Thursday, November 19, 2015

Notes from Annie's Garden: THE LAST NIGHT OF BALLYHOO

By Annie Keefe
Associate Artist



The Last Night of Ballyhoo (1999)
With Carolyn Michel, Bradford Wallace,Stacy Barnhisel. 
Photo by Pam Nelligan
BALLYHOO?  What’s a ballyhoo?

There are a lot of reasons why THE LAST NIGHT OF BALLYHOO jumped out at me when I was looking for Script in Hand titles, not the least of which was the importance of its playwright.  Alfred Urhy wrote the often produced DRIVING MISS DAISYTHE LAST NIGHT OF BALLYHOO is the play that followed his success with DAISY, and further explores some of his southern Jewish roots. It centers around the most important cultural event of the year: The southern Jewish cotillion called Ballyhoo.  It won the Tony for Best Play in 1996.

I had a vague memory of seeing it at the Playhouse in 1999.  What I remembered most was sitting in the theater in July or August and seeing a Christmas tree onstage.  As a former Properties Mistress – the person responsible for collecting all the things on the set, from candlesticks and ashtrays,  to – say Christmas trees – my first thought was “Wow, must have been hard to find all that Christmas stuff in the summer.”  I connected that Christmas tree with the title, and since I was looking for something for a December slot, it seemed like something worth rereading.  Then on the first page, when I remembered that the family in the play decorating said tree was Jewish, I kept reading, only to rediscover this deliciously funny and touching story.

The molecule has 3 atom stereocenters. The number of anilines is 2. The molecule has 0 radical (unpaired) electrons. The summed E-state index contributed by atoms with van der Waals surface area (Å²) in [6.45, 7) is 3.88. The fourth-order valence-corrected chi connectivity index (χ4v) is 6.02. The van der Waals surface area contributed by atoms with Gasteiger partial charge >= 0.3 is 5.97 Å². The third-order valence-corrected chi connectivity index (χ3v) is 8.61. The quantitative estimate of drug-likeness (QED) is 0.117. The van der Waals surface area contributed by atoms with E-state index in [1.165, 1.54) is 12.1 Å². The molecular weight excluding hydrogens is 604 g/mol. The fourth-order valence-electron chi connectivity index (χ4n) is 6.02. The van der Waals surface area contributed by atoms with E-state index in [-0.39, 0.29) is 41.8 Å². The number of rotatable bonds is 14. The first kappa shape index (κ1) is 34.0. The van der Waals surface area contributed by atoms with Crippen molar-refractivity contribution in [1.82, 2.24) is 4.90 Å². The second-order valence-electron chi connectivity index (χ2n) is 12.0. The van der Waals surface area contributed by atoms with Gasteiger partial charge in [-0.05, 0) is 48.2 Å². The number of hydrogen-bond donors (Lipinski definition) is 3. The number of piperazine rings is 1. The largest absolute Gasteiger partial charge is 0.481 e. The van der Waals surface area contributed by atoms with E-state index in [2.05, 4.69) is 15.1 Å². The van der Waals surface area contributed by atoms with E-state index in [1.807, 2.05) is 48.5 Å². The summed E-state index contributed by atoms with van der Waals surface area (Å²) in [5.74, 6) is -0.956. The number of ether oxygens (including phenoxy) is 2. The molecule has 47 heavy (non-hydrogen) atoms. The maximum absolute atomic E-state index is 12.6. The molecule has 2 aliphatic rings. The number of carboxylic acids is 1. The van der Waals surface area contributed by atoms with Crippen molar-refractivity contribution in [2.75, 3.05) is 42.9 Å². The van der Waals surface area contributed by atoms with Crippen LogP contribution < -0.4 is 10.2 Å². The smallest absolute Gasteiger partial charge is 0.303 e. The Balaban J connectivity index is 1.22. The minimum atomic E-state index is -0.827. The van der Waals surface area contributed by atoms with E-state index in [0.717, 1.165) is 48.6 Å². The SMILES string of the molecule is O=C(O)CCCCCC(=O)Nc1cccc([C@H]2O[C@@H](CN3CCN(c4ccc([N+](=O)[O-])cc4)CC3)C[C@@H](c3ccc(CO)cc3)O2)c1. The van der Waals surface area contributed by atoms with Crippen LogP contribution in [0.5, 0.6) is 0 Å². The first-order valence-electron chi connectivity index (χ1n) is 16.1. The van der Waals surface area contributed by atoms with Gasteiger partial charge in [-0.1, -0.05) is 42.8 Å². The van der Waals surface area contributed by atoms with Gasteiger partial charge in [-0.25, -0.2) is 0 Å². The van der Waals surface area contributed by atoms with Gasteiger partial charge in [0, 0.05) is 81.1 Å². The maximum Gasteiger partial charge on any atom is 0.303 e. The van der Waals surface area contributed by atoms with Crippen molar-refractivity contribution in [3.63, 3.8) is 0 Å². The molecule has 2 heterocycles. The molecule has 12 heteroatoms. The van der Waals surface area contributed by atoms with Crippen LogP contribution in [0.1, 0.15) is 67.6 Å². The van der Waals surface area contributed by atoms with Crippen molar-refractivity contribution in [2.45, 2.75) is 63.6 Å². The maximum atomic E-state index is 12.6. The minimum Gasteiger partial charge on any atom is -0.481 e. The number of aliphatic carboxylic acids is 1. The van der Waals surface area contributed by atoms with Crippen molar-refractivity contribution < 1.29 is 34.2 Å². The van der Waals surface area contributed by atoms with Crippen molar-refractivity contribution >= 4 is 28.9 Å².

Next I remembered that the play starts on the night that GONE WITH THE WIND premiered in Atlanta, Georgia.  Joanne Woodward tells a very funny story about being taken to the film’s premiere and seeing the stars in their limos when she was a child in Atlanta.  I feel like she might have tried to jump into a car with the stars – but let me get back to you on that detail!

The story of this southern Jewish community and their conflicting desires to ‘fit in’ is as touching as it is humorous.  As I kept reading it just seemed to be a really good holiday story for the Script in Hand audience.  I realized I really liked and empathized with all these people and began to think of our wonderful stable of actors and just who might be perfect at bringing them to life. 

So - as the holidays approach with all the frenzy of shopping and eating and travelling and gift giving, I hope you will consider giving yourself the gift of an evening in the theater with the folks in THE LAST NIGHT OF BALLYHOO.  Consider sharing that gift with a friend or family member and double the fun.  The shopping, mailing, travelling and celebrating will all be there the day after December 14th!  You might walk away with a little more holiday spirit!

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